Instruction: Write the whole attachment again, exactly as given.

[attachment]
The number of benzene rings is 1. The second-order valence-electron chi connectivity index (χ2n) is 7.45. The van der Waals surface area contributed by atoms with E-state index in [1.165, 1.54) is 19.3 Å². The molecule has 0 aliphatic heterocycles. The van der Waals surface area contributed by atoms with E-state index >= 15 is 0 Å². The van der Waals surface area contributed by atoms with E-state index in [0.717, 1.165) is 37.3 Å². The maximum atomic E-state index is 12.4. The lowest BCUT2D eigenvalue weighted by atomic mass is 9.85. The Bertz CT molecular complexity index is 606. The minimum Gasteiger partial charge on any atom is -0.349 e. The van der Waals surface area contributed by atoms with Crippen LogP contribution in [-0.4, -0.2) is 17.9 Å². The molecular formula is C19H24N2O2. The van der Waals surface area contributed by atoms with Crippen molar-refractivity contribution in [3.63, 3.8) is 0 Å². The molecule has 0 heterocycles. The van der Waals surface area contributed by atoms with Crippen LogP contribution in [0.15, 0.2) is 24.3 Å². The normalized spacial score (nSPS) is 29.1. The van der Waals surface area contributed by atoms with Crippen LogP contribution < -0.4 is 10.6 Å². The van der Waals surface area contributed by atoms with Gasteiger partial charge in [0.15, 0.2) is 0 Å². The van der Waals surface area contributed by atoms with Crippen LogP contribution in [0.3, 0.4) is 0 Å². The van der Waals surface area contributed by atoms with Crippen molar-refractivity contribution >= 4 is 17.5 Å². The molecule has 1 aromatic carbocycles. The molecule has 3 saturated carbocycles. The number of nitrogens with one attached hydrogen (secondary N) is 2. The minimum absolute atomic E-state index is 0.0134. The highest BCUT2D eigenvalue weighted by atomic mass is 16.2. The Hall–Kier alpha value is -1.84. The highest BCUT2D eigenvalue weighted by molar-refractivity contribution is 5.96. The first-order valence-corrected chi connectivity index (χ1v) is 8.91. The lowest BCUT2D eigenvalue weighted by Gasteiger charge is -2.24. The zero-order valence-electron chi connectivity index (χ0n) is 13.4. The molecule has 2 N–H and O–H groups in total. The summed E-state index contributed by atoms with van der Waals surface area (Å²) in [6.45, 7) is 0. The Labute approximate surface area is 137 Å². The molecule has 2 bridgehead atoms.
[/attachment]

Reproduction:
The number of benzene rings is 1. The second-order valence-electron chi connectivity index (χ2n) is 7.45. The van der Waals surface area contributed by atoms with E-state index in [1.165, 1.54) is 19.3 Å². The molecule has 0 aliphatic heterocycles. The van der Waals surface area contributed by atoms with E-state index >= 15 is 0 Å². The van der Waals surface area contributed by atoms with E-state index in [0.717, 1.165) is 37.3 Å². The maximum atomic E-state index is 12.4. The lowest BCUT2D eigenvalue weighted by atomic mass is 9.85. The Bertz CT molecular complexity index is 606. The minimum Gasteiger partial charge on any atom is -0.349 e. The van der Waals surface area contributed by atoms with Crippen LogP contribution in [-0.4, -0.2) is 17.9 Å². The molecular formula is C19H24N2O2. The van der Waals surface area contributed by atoms with Crippen molar-refractivity contribution in [3.63, 3.8) is 0 Å². The molecule has 0 heterocycles. The van der Waals surface area contributed by atoms with Crippen LogP contribution in [0.15, 0.2) is 24.3 Å². The normalized spacial score (nSPS) is 29.1. The van der Waals surface area contributed by atoms with Crippen LogP contribution < -0.4 is 10.6 Å². The van der Waals surface area contributed by atoms with Gasteiger partial charge in [0.15, 0.2) is 0 Å². The van der Waals surface area contributed by atoms with Crippen LogP contribution in [0.3, 0.4) is 0 Å². The van der Waals surface area contributed by atoms with Crippen molar-refractivity contribution >= 4 is 17.5 Å². The molecule has 1 aromatic carbocycles. The molecule has 3 saturated carbocycles. The number of nitrogens with one attached hydrogen (secondary N) is 2. The minimum absolute atomic E-state index is 0.0134. The highest BCUT2D eigenvalue weighted by atomic mass is 16.2. The Hall–Kier alpha value is -1.84. The highest BCUT2D eigenvalue weighted by molar-refractivity contribution is 5.96. The first-order valence-corrected chi connectivity index (χ1v) is 8.91. The lowest BCUT2D eigenvalue weighted by Gasteiger charge is -2.24. The zero-order valence-electron chi connectivity index (χ0n) is 13.4. The molecule has 2 N–H and O–H groups in total. The summed E-state index contributed by atoms with van der Waals surface area (Å²) in [6.45, 7) is 0. The Labute approximate surface area is 137 Å². The molecule has 2 bridgehead atoms.